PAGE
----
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More than a Mustache: The Steve Underwood Story

Tennessee Titans 2007 Headshots Photo by Getty Images

Hey Alexa, can facial hair go viral?

The answer would seemingly be no, but that’s exactly what happened when the now-former Tennessee Titans President and CEO Steve Underwood announced his retirement. If you’re a Titans fan, you were likely aware of Underwood’s appearance, and probably made a joke or two about his glorious mustache over the years. But as the rest of the world seemed to discover Underwood’s choice of facial hair on May 8th, his mustache became the talking point for the masses. It was all in good fun, but I’m here to tell you why Titans fans should appreciate Underwood for far more than his mustache.

This marks the second time Underwood is stepping away from the franchise, and this time, it’s seemingly for good.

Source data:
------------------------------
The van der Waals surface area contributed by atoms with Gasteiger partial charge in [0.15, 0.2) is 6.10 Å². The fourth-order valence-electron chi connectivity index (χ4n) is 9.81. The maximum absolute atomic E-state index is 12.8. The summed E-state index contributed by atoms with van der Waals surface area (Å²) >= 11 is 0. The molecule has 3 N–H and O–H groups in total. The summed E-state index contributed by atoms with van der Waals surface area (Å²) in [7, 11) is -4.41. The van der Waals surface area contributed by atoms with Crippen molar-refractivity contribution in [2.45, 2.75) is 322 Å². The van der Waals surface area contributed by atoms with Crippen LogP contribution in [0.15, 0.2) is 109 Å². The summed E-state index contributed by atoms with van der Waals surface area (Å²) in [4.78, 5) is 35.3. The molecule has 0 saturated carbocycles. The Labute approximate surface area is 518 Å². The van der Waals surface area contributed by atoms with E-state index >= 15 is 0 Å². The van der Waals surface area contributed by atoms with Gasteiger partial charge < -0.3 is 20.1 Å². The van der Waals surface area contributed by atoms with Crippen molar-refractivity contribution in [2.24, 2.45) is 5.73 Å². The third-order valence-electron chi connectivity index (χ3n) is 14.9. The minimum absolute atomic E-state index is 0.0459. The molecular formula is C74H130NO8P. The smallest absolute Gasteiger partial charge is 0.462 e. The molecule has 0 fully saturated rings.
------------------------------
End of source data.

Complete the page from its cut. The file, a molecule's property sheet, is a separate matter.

Underwood was originally hired by the Titans in 1991, and played a key role in assisting Bud Adams behind the scenes. When the team moved from Houston to Tennessee in 1997, Underwood was there. He worked with three different local governments (Houston, Memphis and Nashville) to ensure that the move went smoothly for all involved. It did, and the Titans made a Super Bowl appearance just a few years later. Underwood may have been a behind-the-scenes worker, but the early on-field success that the Titans experienced in Tennessee wouldn’t have been possible without his hard work and dedication off it.

Underwood retired for the first time in 2011, stepping away from an organization that seemingly no longer needed him. He could step away from a taxing role with a smile on his face, knowing that his life’s work was appreciated, and that the organization remained in capable hands.

Little did he know that darker years were on the horizon. Bud Adams passed away in 2013 at the age of 90. When the original owner of a franchise passes away, things can get muddy. Without a clear succession plan in place, things became incredibly difficult for the Titans.

The organization needed a strong presence to step up to the plate, somebody that could help navigate the uncertainty ahead. Unfortunately, they got the opposite of that when Tommy Smith, the husband of part-owner Susie Adams Smith, was named as the chief decision maker.